How did technology enable colonialism? And how does it capture the imagination of new capitalists? The exploitation and disenfranchisement that was transposed from Europe and replicated in extreme forms, on massive scales, across colonized lands could only take place with the help of new or newly modified technologies. Early computational technologies such as accounting, book-keeping and transatlantic communications were critical tools for centralized control which enabled slavery and colonial enterprises. Their practices and assumptions persist invisibly to this day, shaping our present worlds. Smart Cities in the Global South are clear examples of how computational technologies, societal control and debt-financed developments bring together new forms of political, economic and military dependencies.

Can technology offer a solution to the problems it helped create? Among the tech-activist circle, there is high interest in decentralized technologies, especially regarding alternative web protocols that promise more democratic control or collective stewardship. Decentralized technologies on their own are not inherently egalitarian nor necessarily empower the oppressed. They can be used to further white supremacy, intentionally or unknowingly. Because of this, it’s important to recognize the contemporary efforts of scholars and activists defining and practicing decolonial computing. They break with the past to create decolonial practices for the future. In this way, instantiating decolonial futures for the new world has always necessarily thrown questions about the old world into relief. What can we do now with the resources and insights we possess today to prevent further damage and bring a sense of correction in the paths of human progress?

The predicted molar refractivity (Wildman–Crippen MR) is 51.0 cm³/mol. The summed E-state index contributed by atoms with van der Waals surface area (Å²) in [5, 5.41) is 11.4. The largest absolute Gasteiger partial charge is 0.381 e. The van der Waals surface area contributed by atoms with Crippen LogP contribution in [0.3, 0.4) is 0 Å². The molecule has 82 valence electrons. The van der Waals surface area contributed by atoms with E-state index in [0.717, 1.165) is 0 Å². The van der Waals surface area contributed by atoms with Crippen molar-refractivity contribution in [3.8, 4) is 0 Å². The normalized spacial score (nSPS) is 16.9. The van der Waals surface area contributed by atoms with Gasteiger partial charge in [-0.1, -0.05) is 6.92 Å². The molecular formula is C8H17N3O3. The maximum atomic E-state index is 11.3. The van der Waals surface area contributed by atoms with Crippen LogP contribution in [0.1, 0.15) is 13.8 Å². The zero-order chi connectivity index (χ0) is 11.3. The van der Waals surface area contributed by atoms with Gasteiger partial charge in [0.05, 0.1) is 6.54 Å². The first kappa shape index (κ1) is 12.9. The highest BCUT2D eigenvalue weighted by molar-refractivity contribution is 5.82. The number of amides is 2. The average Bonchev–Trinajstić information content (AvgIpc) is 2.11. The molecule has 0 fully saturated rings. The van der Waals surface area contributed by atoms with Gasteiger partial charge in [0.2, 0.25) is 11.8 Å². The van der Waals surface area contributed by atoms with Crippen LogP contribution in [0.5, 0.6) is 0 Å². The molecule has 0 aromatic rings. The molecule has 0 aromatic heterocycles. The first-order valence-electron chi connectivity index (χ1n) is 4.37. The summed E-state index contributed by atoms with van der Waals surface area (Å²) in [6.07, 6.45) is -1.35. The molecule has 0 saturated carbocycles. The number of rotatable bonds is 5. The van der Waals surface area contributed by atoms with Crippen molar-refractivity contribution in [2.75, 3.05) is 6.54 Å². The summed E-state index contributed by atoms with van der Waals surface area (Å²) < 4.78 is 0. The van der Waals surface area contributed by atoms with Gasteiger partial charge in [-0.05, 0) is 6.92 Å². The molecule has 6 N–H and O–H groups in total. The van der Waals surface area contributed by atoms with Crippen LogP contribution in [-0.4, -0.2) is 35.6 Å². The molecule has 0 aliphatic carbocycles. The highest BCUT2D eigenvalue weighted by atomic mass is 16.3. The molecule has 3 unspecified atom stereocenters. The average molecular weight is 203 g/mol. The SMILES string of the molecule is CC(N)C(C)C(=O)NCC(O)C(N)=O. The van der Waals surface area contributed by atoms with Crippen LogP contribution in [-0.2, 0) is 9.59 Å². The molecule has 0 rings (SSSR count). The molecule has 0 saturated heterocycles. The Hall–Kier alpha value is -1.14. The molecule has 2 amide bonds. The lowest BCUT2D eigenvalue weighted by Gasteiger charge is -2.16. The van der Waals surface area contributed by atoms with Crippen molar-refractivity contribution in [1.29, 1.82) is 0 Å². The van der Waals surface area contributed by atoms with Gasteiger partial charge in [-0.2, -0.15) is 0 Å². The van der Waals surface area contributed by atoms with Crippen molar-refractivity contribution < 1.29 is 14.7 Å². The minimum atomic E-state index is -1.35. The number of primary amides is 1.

To answer the initial question, Where would you like your pet giraffe?, I need to address both complicated histories and complex present conditions, including the presence of Asian capitalists in Africa and those expanding their foothold across the Global South. As an Asian person, as an artist, as someone who’s adjacent to the technology industry and academia, my complicity in structural racism and capitalism, specifically via the philanthropic and nonprofit funding I work with, is something that I work in acknowledgement of, but think about with a commitment to change. Regarding that commitment, our initial questions of the art objects, What brought them here? What kept them here? What ones have been lost? And where do they want to go? may be rewritten as, What forces of power, history, and authority keep them in their place? How might those lost objects’ stories be imagined? And if these objects could walk, where would they go? If you were a giraffe, where would you like to go?